Edge Hill BabyLab

How do babies understand the world around them?
How do babies learn from faces and objects?
How do babies learn language?

At Edge Hill University (EHU) Baby Lab, we conduct studies to answer these questions. We are interested in infant’s social and cognitive development in the area of face perception, the perception of objects, and language development.

If you are interested in participating, you can register your baby’s details here.

How do we learn from babies?

We use a variety of methods including behavioural observations and eye-tracking. In a typical study, your child will be sat on your knees watching either a video or a puppet show. We record their looking times (which includes looking away as well).

Image of Babylab

What usually happens when my child and I are invited?

You will be contacted by one of the research team (with enhanced DBS disclosure) and invited to participate in one of the ongoing studies (either online or in person).

We have on-campus facilities available to accommodate you and your child’s needs, including:

  • on-campus parking
  • baby changing units
  • feeding area
  • kitchenette

What do I do if I am interested?

Image of Baby in Babylab


We are always looking for children to participate in our studies. We generally recruit babies from 0 – 2 years old to be placed in our database. If you are interested in helping us, please register your baby here and we will contact you if your baby is eligible for one of our studies.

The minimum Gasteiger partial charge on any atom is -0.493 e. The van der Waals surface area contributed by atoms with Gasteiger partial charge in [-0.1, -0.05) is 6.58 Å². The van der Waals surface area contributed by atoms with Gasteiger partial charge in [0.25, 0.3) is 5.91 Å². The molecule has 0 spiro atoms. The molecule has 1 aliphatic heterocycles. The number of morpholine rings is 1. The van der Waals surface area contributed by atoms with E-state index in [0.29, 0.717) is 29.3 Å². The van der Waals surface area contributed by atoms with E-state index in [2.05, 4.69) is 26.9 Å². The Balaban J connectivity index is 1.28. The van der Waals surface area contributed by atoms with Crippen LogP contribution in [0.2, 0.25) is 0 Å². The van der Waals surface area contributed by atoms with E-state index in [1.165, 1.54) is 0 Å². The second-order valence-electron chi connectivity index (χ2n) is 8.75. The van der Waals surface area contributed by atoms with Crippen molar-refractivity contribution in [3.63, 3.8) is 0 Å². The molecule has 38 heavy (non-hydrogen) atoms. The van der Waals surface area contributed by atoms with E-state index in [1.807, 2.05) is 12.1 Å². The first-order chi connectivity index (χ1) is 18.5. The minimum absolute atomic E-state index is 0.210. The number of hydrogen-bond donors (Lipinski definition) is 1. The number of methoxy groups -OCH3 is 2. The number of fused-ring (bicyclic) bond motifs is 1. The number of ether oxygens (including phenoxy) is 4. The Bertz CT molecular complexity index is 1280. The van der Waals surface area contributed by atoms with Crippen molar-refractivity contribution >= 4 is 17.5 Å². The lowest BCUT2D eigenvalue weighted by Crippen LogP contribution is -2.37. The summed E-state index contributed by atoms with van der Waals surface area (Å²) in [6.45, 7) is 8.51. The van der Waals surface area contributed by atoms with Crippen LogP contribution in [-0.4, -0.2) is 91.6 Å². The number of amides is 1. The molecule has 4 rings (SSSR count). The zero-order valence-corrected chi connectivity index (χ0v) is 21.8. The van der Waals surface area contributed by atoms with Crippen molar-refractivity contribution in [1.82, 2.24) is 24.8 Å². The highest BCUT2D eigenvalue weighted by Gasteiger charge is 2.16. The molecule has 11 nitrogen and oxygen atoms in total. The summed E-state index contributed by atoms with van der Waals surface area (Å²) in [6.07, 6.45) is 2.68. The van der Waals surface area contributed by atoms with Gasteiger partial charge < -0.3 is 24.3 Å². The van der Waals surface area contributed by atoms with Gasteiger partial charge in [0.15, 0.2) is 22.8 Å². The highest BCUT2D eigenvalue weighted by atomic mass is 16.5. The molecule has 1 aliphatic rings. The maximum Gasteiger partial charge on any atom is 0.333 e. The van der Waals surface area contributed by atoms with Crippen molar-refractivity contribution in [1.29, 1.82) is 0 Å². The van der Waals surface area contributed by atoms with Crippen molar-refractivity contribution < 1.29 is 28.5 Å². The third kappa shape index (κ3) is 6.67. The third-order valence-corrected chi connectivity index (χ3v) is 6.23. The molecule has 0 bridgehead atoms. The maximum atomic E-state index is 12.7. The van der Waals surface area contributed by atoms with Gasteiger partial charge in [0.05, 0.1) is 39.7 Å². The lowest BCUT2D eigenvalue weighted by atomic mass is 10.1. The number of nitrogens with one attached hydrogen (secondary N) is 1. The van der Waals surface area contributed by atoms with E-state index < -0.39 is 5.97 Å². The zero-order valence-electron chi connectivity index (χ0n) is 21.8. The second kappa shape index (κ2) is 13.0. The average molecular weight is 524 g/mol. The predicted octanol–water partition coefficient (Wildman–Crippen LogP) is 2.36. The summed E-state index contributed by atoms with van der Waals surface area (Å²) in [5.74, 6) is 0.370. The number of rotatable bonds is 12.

If you are on social media and would like to see our latest updates, you can follow us on Facebook: @EHUBabyLab.

Alternatively, you could also contact us via email: [email protected]



Current infant and child studies

Infant studies

We are recruiting 4-month-old and 9-month-old infants to take part in a study about how infants perceive faces of different categories.

What does it involve?

You and your baby will be invited to Edge Hill Babylab when he/she is of the right age. The method we use is very straightforward. Your baby will sit on your knee and will be shown some pictures of faces on a television screen for about 10min. A great deal can be discovered about your baby through observation and making a note of looking times and boredom and interest rates. An eye-tracker will be used so we can make an accurate record of exactly where, and how often your baby looks.

If you are interested or for more information, please contact Edge Hill University Babylab: [email protected]

Child studies

We are recruiting children ages 3-11 to take part in a study about the effects of mask wearing on emotion recognition.

What happens during the study?
Your child will be asked to guess the emotions of faces, some of which will be face coverings. An eye tracker will also record what the child is looking at and for how long.

Similar research suggests that because it may be harder to read emotional expressions when people are wearing masks. However, some children have shown that they have adapted well over the course of the pandemic, and have become better at reading emotional expression using more information from the eyes.

If you are interested in taking part, please contact the researcher (Alex Thomson) at: [email protected].

Research Ethics

Our research is approved by the Ethics Committee at Edge Hill University. Data are confidential and anonymised where appropriate. You can ask for your data to be removed at any time. If there are any queries or concerns regarding this, please contact our EHU Baby Lab Team [email protected].